New NICE guidelines on self-harm: show it’s not possible to hit three targets simultaneously
Writers of NICE guidelines have to take on three tasks. They have to marshal the evidence and integrate new findings into the existing guidance. They have to present their findings in different formats to suit different audiences. And they have to ensure that any guidance can reasonably be taken up, by taking into account such research as there is on barriers to implementation.
In the context of self-harm these tasks are more than usually demanding. Most obviously there just isn’t that much new evidence – a symptom of underfunding as much as it is of researcher indifference or incompetence. And such research as there is may be based upon populations far removed from the typical UK patient seen in ED or primary care. Much practice is therefore consensus or opinion based and new guidance cannot simply take the form – now modify treatment regime A by substitution or replacement to make Regime B.
Second, much self-harm is seen initially by practitioners who have no great depth of knowledge of self-harm theory or research; even when working in mental health services they are often generalists rather than part of a specialist self-harm team. Guidance therefore needs to take the form of clear and specific pointers to action, of a sort that does not rely on implicit knowledge.
And third, existing culture could not be described as conducive to dispassionate evidence-based practice. Influential and unhelpful ideas about personality disorder, non-suicidal self-harm or emotional instability exert a dismaying amount of influence.
It strikes me that these three demands are impossible to reconcile into a single document, as the latest NICE guidelines on the management of self-harm illustrate.
In an effort to stay based upon evidence the review recommends only two psychological treatments, neither with advice about how the recommendations will be read and implemented: CBT-informed therapy the definition of which does not take account of interpersonal factors and which will therefore be interpreted as “CBT-lite” by most people, and DBT for young people with “significant emotional dysregulation” without indicating how that will be determined in routine clinical practice or what happens to all the other young people who aren’t getting a label of emerging borderline personality.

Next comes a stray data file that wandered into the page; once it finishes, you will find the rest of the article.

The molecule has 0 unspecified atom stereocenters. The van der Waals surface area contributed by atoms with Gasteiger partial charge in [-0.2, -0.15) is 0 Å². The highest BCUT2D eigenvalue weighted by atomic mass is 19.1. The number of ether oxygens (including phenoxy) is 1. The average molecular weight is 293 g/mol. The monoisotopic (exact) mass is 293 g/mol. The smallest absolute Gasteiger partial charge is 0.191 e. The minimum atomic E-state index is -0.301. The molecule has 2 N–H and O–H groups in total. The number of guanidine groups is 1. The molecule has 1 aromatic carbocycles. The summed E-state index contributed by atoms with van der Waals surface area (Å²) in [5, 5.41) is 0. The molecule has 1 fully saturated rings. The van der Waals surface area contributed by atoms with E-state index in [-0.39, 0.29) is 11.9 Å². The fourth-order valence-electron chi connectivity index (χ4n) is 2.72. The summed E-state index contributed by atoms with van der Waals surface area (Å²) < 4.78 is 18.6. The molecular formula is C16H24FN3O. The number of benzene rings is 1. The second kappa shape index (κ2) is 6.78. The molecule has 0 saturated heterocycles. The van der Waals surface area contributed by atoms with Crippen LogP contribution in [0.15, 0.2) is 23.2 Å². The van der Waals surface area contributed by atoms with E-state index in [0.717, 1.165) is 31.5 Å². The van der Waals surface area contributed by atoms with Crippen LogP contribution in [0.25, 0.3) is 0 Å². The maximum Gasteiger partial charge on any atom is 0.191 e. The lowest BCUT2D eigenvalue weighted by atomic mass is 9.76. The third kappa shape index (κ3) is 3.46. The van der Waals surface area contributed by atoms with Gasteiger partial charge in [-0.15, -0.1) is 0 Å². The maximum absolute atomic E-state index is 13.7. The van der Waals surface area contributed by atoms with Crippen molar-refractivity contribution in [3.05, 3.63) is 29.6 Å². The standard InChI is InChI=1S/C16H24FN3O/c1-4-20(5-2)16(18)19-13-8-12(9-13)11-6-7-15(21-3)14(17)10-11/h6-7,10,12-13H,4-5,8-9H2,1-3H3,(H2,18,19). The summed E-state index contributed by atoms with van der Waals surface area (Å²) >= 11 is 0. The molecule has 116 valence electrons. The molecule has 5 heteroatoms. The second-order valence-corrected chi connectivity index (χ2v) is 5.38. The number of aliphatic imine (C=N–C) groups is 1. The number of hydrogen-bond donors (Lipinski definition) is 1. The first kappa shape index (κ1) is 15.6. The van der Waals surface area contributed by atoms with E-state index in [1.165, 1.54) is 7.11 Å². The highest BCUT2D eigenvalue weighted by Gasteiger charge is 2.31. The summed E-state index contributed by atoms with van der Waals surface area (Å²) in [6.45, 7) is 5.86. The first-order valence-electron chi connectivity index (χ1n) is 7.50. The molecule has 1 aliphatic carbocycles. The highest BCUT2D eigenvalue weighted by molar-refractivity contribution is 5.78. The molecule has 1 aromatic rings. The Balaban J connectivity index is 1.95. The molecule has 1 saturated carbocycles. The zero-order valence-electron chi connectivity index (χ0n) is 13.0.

Some of the advice to non-specialists is unhelpfully vague – I don’t think the average GP needs to be advised to refer to mental health services if they are concerned after assessment in primary care, and I don’t know that school staff will know without some specifics how to meet the recommendation that they identify “self-harm behaviours”. On the other hand some key questions – about the role of diagnosis in management decisions, how to get to the meaning of suicidal thinking with a patient, the important differences between one-off presentations in crisis and long-standing repeated self-harm, the origins and response to professional stigmatising – are hardly touched on.
Implementation challenges don’t get much of a look in. To give one example: it’s impossible to discuss how to improve self-harm services if we don’t acknowledge that aftercare is likely to require referral to CMHT who can’t/won’t see people without a “serious mental illness” or clinical psychology who won’t see suicidal people or who will if they’ll sit on a months-long waiting list.
I don’t think the problem here is primarily down to the expertise of the guideline group, which contained some experienced and sensible clinicians. A major problem resides in remit. This is a three-in-one document: a (short!) document giving a synthesis of what’s new in research; an assessment and treatment manual written with specific readers in mind (so actually a series of manuals) and a trouble-shooting guide to tackling current problems in service provision. NICE guidance just isn’t set up to meet such diverse aims and I wouldn’t therefore expect these latest guidelines to make much difference to the grim reality of service provision for people who present after self-harm.